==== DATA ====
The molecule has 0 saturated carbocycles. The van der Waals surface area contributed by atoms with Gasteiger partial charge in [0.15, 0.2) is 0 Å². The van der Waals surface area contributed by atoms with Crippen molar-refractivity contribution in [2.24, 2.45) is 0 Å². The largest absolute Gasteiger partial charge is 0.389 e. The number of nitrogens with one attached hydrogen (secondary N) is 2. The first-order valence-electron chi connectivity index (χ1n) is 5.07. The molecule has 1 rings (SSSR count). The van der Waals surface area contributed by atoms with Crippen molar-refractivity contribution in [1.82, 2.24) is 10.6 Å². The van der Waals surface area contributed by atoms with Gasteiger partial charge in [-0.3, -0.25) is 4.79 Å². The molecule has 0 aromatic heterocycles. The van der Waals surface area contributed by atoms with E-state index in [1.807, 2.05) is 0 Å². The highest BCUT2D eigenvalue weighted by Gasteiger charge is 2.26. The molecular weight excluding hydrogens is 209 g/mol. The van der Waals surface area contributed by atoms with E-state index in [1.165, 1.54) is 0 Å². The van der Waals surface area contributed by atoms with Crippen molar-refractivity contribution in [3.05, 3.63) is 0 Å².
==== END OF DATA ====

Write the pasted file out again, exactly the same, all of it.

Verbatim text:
The molecule has 0 saturated carbocycles. The van der Waals surface area contributed by atoms with Gasteiger partial charge in [0.15, 0.2) is 0 Å². The van der Waals surface area contributed by atoms with Crippen molar-refractivity contribution in [2.24, 2.45) is 0 Å². The largest absolute Gasteiger partial charge is 0.389 e. The number of nitrogens with one attached hydrogen (secondary N) is 2. The first-order valence-electron chi connectivity index (χ1n) is 5.07. The molecule has 1 rings (SSSR count). The van der Waals surface area contributed by atoms with Crippen molar-refractivity contribution in [1.82, 2.24) is 10.6 Å². The van der Waals surface area contributed by atoms with Gasteiger partial charge in [-0.3, -0.25) is 4.79 Å². The molecule has 0 aromatic heterocycles. The van der Waals surface area contributed by atoms with E-state index in [1.807, 2.05) is 0 Å². The highest BCUT2D eigenvalue weighted by Gasteiger charge is 2.26. The molecular weight excluding hydrogens is 209 g/mol. The van der Waals surface area contributed by atoms with E-state index in [1.165, 1.54) is 0 Å². The van der Waals surface area contributed by atoms with Crippen molar-refractivity contribution in [3.05, 3.63) is 0 Å².